The significance of STS research is also emphasized by the fact that in recent years four meetings were organized by the NCI to support sarcoma research:

  1. State of the Science meeting, June 17-18, 2002
  2. Sarcoma Progress Review Group planning meeting, June 30, 2003
  3. Sarcoma Progress Review Group roundtable meeting, October 8-10, 2003
  4. Sarcoma-Mesenchymal Stem Cell Workshop, September 27-28, 2004.

The last meeting included researchers on mesenchymal stem cells and made it clear that there is a great need for new markers that identify subsets of mesenchymal tissue cells.

Benign Smooth Muscle Tumors and Leiomyosarcoma

Tumors derived from smooth muscle form a large subset of the STS group. They are defined by the fact that in their histology they "resemble normal smooth muscle cells." This definition is based entirely on histologic appearance and this raises problems since myofibroblasts and fibroblasts can appear similar to smooth muscle cells but give rise to different tumor types with distinct clinical behaviors. The diagnosis of smooth muscle tumors (SMT), the determination of the expected clinical behavior of these lesions, and the separation from other lesions in the differential diagnosis continues to rely heavily on morphologic features of the tumor cells and new additional markers to determine smooth muscle versus fibroblastic and myofibroblastic differentiation are needed.

SMT can originate in the dermis, from large vessels in the retroperitoneum and thorax, in the deep soft tissue and in the uterus. The clinical behavior of SMT is difficult to predict based on histologic examination. In the deep soft tissue of the thigh for example, tumors with a bland histology and minimal mitotic activity can display recurrent and even metastatic behavior. In contrast, in the uterus, some tumors with a high mitotic activity and malignant appearing pleomorphic nuclei can be cured by local excision. In women of childbearing age accurate diagnosis is obviously extremely important since a benign SMT will allow the patient to undergo local resection and retain her uterus. These smooth muscle tumors of the uterus are quite common and frequently lead to diagnostic difficulties.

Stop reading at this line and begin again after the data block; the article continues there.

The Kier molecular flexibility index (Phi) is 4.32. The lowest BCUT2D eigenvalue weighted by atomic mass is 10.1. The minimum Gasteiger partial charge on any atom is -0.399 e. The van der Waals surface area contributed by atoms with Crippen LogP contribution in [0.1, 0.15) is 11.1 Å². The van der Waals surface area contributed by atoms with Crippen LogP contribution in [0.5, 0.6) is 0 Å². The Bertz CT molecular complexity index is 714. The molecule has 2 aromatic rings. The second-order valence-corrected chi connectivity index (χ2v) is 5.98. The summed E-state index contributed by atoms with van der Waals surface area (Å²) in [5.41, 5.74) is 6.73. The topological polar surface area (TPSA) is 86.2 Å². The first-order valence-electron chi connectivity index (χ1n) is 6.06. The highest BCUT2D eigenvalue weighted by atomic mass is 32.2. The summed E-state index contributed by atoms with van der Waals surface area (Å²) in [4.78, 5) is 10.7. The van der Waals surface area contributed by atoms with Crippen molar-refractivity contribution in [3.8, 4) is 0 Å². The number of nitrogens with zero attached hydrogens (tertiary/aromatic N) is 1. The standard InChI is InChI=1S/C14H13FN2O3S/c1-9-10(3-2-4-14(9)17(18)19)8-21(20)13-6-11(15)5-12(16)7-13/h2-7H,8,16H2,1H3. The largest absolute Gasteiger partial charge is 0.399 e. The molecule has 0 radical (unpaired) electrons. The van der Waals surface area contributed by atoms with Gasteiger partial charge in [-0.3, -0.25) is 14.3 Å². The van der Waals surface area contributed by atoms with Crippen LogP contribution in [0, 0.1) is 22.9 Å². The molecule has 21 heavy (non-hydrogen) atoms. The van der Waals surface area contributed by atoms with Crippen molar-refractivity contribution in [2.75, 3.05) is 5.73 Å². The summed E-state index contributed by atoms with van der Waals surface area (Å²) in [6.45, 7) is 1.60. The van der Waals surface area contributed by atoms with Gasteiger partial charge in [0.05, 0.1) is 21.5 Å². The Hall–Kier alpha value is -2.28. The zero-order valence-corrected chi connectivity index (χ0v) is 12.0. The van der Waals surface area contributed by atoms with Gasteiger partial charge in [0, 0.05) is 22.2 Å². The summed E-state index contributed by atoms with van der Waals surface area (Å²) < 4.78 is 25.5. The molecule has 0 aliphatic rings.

Several studies have recently appeared on gene expression profiling on relatively low numbers of smooth muscle tumors, between 8 and 17 cases per study (Refs. 5, 6, 10, 13, and 14) but did not completely address these considerations. We believe that the field would benefit from a much larger study specifically addressing these questions and hope that this will form a molecular basis for the distinction between clinically aggressive and benign smooth muscle tumors.

Gastrointestinal Stromal Tumor (GIST)

GISTs are tumors that occur in the wall of the bowel and are thought to be derived from the cells of Cajal, the pacemaker cells that drive peristalsis in the intestine. Prior to the arrival of STI-571 (Gleevec® in the US, Glivec® in Europe and also know as Imatinib, and "imatinib mesylate") therapy, surgery was the only effective treatment for these lesions and many recurred, resulting in a protracted disease process that often was fatal through local recurrences or metastases to liver and lungs. A dramatic improvement in survival was noted after the discovery that GISTs expressed high levels of the tyrosine kinase receptor KIT, and that their growth could be inhibited by Imatinib, a small molecule inhibitor specific for KIT. GIST is one of the first examples of a solid tumor that responds to a therapy specifically targeted to a marker on the cell surface and its treatment is paradigmatic as a novel approach to treating malignancy. First described as a powerful inhibitor of BCR-ABL, a fusion oncoprotein in CML, Gleevec was subsequently used to treat GIST where it can cause marked growth retardation or even regression. This treatment has resulted in a response for 50% of patients with unresectable GIST and a stabilization of disease in another 28%. After the reports of successful treatment of GIST by Imatinib (Refs. 15-16), the FDA has now approved the therapy (Ref. 17). Imatinib has been used with success in a few in other tumors such as DFSP (Refs. 18-19) but is thought to act through inhibition of another tyrosine kinase receptor, in this case PDGFRb.

After the initial success of Gleevec therapy in GIST, it now has become apparent that while the majority of GISTs show an impressive response, there is a subset of tumors that fail to react. In addition, several years into the novel treatment regimen, many initially responsive tumors become resistant to Imatinib therapy. Therefore, novel drug treatments are currently being investigated and new targets are eagerly sought. Mechanisms through which GIST which initially respond to Imatinib become resistant are poorly understood and are the subject of great interest. Several researcher groups hope to contribute to the identification of the genes responsible for Gleevec resistance by combining gene expression profiling, tissue microarray studies and other high-throughput technologies such as SNP arrays.

SNPs (Single Nucleotide Polymorphisms)

SNPs (single nucleotide polymorphisms) are DNS sequence variations that occur when a single nucleotide in a genome sequence is altered. From the SNP Fact Sheet: